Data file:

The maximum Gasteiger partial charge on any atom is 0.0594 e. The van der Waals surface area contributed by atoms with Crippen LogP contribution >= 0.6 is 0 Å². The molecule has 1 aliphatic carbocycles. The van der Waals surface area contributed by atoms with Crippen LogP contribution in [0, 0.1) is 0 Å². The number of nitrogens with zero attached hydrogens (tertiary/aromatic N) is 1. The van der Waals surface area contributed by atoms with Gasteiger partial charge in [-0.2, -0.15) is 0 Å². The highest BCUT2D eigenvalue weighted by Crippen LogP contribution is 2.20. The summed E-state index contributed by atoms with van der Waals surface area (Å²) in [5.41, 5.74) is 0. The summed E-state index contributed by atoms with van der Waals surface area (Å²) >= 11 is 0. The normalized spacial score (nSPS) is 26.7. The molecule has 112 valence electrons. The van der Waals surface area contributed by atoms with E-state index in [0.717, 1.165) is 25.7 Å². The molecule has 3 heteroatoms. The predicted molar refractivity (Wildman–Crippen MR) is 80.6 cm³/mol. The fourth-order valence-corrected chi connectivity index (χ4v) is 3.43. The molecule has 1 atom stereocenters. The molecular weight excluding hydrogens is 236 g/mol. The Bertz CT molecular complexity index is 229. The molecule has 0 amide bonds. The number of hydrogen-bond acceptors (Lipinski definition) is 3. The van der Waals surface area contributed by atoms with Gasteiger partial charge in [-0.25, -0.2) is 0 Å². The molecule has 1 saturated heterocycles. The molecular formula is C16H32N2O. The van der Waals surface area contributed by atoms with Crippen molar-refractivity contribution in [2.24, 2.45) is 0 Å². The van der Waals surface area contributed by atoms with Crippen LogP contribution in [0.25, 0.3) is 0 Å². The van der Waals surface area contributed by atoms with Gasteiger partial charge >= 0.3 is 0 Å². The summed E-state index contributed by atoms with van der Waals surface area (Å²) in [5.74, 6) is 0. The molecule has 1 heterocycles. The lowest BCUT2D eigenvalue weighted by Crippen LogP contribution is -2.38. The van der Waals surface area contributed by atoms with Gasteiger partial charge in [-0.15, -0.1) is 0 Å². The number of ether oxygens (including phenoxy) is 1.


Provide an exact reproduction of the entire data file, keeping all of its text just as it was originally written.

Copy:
The maximum Gasteiger partial charge on any atom is 0.0594 e. The van der Waals surface area contributed by atoms with Crippen LogP contribution >= 0.6 is 0 Å². The molecule has 1 aliphatic carbocycles. The van der Waals surface area contributed by atoms with Crippen LogP contribution in [0, 0.1) is 0 Å². The number of nitrogens with zero attached hydrogens (tertiary/aromatic N) is 1. The van der Waals surface area contributed by atoms with Gasteiger partial charge in [-0.2, -0.15) is 0 Å². The highest BCUT2D eigenvalue weighted by Crippen LogP contribution is 2.20. The summed E-state index contributed by atoms with van der Waals surface area (Å²) in [5.41, 5.74) is 0. The summed E-state index contributed by atoms with van der Waals surface area (Å²) >= 11 is 0. The normalized spacial score (nSPS) is 26.7. The molecule has 112 valence electrons. The van der Waals surface area contributed by atoms with E-state index in [0.717, 1.165) is 25.7 Å². The molecule has 3 heteroatoms. The predicted molar refractivity (Wildman–Crippen MR) is 80.6 cm³/mol. The fourth-order valence-corrected chi connectivity index (χ4v) is 3.43. The molecule has 1 atom stereocenters. The molecular weight excluding hydrogens is 236 g/mol. The Bertz CT molecular complexity index is 229. The molecule has 0 amide bonds. The number of hydrogen-bond acceptors (Lipinski definition) is 3. The van der Waals surface area contributed by atoms with Gasteiger partial charge in [-0.25, -0.2) is 0 Å². The molecule has 1 saturated heterocycles. The molecular formula is C16H32N2O. The van der Waals surface area contributed by atoms with Crippen molar-refractivity contribution in [2.24, 2.45) is 0 Å². The van der Waals surface area contributed by atoms with Crippen LogP contribution in [0.25, 0.3) is 0 Å². The van der Waals surface area contributed by atoms with Gasteiger partial charge >= 0.3 is 0 Å². The summed E-state index contributed by atoms with van der Waals surface area (Å²) in [5.74, 6) is 0. The molecule has 1 heterocycles. The lowest BCUT2D eigenvalue weighted by Crippen LogP contribution is -2.38. The van der Waals surface area contributed by atoms with Gasteiger partial charge in [-0.15, -0.1) is 0 Å². The number of ether oxygens (including phenoxy) is 1.